As the effects of old age are increasingly making themselves known to Pope Benedict, so too are the evil intentions of his enemies who grow bolder by the day. Maybe the Pope has decided that now is the time to engage Satan’s minions full force with a bold program of restoration; one that will lead to the smaller more faithful Church he once envisioned. If so, bringing the Society home beforehand is more than just a matter of marshaling forces; it is also a way of providing refuge for the faithful amidst the turmoil that will no doubt ensue.
My suspicions were only strengthened when Pope Benedict chose the occasion of his Chrism Mass homily to chastise a group of dissenting clerics purportedly consisting of over 300 Austrian priests who, among other things, are calling for female ordination and an end to priestly celibacy.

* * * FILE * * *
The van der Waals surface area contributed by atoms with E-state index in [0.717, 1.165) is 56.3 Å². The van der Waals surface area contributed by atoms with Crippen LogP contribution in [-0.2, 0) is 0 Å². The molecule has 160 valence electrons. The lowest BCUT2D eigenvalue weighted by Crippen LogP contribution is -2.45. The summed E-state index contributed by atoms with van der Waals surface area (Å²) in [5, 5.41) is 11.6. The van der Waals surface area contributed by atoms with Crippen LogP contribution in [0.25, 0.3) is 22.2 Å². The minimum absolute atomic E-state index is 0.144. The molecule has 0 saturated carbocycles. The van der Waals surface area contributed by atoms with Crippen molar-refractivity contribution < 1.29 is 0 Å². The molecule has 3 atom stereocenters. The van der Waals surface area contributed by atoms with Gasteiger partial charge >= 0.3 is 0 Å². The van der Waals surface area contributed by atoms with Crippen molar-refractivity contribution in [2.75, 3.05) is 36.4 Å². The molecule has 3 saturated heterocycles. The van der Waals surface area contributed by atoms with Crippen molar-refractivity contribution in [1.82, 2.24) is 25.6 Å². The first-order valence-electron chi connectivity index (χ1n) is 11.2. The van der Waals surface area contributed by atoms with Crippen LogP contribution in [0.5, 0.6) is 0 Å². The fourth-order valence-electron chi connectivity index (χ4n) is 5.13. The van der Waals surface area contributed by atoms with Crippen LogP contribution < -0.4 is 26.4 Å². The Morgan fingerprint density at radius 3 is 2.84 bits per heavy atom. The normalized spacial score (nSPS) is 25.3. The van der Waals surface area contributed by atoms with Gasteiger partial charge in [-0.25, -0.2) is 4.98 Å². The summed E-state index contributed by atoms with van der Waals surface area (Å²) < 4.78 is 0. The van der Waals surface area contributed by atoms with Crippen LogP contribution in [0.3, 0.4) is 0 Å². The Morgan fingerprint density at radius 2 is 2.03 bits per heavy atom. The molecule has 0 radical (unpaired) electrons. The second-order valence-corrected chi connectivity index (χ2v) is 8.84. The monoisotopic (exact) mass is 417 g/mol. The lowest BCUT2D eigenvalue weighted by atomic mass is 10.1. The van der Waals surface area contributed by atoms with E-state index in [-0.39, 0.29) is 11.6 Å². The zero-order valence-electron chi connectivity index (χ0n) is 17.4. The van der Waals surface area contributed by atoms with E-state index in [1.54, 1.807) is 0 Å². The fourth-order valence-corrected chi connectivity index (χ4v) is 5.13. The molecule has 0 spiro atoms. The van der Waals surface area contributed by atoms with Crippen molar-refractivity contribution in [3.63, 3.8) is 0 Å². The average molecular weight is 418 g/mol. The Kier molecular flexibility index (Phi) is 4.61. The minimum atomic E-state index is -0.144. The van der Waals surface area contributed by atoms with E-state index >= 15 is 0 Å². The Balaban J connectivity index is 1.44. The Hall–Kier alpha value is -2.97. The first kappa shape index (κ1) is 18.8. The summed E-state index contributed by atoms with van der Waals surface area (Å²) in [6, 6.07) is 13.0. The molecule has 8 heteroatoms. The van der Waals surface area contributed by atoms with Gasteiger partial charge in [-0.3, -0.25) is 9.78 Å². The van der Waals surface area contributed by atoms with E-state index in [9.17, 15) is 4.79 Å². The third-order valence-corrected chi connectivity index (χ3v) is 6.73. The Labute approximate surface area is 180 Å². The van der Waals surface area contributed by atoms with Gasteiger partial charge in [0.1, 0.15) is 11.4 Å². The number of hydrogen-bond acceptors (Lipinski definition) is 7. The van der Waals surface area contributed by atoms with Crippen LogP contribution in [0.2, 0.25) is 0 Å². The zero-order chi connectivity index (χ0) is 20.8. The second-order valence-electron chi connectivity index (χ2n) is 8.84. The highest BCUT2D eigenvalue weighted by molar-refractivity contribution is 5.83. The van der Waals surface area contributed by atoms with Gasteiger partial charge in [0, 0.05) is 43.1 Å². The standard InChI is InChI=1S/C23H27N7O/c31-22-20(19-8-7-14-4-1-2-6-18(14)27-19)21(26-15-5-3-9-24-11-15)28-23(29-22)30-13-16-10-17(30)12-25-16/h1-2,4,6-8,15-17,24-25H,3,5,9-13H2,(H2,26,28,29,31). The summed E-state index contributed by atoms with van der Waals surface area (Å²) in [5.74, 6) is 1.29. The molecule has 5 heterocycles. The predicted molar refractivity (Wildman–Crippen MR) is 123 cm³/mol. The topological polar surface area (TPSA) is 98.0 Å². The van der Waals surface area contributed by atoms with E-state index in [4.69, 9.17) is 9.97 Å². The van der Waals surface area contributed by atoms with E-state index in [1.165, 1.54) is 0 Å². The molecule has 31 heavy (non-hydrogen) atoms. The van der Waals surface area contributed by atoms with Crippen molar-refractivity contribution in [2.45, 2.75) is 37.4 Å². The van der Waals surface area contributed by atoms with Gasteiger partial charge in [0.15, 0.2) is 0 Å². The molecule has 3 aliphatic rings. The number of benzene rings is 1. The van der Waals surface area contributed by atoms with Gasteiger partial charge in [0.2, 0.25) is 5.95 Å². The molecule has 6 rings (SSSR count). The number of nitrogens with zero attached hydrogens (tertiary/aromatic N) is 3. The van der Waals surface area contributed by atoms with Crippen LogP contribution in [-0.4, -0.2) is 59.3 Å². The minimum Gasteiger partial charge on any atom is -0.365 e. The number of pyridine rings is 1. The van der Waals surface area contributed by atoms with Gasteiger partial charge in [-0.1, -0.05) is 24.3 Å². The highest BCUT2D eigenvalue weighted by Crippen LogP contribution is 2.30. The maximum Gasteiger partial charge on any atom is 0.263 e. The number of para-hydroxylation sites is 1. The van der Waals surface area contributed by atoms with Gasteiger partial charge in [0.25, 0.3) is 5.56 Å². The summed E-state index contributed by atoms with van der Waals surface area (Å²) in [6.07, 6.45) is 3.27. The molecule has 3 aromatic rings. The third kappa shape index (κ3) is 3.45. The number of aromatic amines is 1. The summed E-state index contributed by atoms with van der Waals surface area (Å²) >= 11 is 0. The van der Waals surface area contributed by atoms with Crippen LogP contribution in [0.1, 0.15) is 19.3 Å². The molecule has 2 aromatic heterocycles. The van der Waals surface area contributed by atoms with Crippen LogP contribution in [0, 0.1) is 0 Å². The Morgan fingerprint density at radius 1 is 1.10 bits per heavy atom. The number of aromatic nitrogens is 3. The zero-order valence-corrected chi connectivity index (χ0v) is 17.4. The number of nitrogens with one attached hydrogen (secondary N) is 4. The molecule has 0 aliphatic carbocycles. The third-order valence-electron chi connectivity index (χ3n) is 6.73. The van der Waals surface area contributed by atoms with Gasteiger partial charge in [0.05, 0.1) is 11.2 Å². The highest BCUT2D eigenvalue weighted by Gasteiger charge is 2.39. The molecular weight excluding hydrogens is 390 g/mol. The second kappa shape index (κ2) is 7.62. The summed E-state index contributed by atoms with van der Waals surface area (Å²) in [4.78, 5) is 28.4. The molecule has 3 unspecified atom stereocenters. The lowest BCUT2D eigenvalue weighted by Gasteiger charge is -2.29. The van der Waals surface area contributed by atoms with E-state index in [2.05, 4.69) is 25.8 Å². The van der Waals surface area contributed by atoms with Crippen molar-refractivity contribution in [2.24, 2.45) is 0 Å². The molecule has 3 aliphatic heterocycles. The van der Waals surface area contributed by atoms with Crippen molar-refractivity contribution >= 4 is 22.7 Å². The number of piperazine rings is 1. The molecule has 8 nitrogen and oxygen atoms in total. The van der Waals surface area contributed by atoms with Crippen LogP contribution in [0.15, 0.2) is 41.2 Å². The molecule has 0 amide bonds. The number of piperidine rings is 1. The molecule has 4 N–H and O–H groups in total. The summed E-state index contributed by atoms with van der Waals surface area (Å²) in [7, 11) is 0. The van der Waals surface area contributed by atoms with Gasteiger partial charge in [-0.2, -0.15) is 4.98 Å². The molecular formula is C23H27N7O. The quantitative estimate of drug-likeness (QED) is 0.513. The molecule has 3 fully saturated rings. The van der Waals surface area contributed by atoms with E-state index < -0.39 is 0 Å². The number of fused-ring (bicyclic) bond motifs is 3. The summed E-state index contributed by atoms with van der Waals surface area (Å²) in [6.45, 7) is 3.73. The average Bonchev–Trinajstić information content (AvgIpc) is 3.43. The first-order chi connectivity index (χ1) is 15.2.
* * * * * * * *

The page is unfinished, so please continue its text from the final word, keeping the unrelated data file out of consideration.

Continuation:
“They are convinced that the slow pace of institutions has to be overcome by drastic measures, in order to open up new paths and to bring the Church up to date. But is disobedience really a way to do this?” the Holy Father asked rhetorically.
This leads to a few rhetorical questions of my own: Is it merely coincidence that the SSPX District Superior in Germany (Austria’s neighbor) was the first to publicly signal imminent reconciliation “for the good of the Church?” If the Holy Father were planning to enjoin the renegade Austrian clerics (and others like them throughout the world) with the firmness their actions beg, might not the prior regularization of the Society be especially valuable?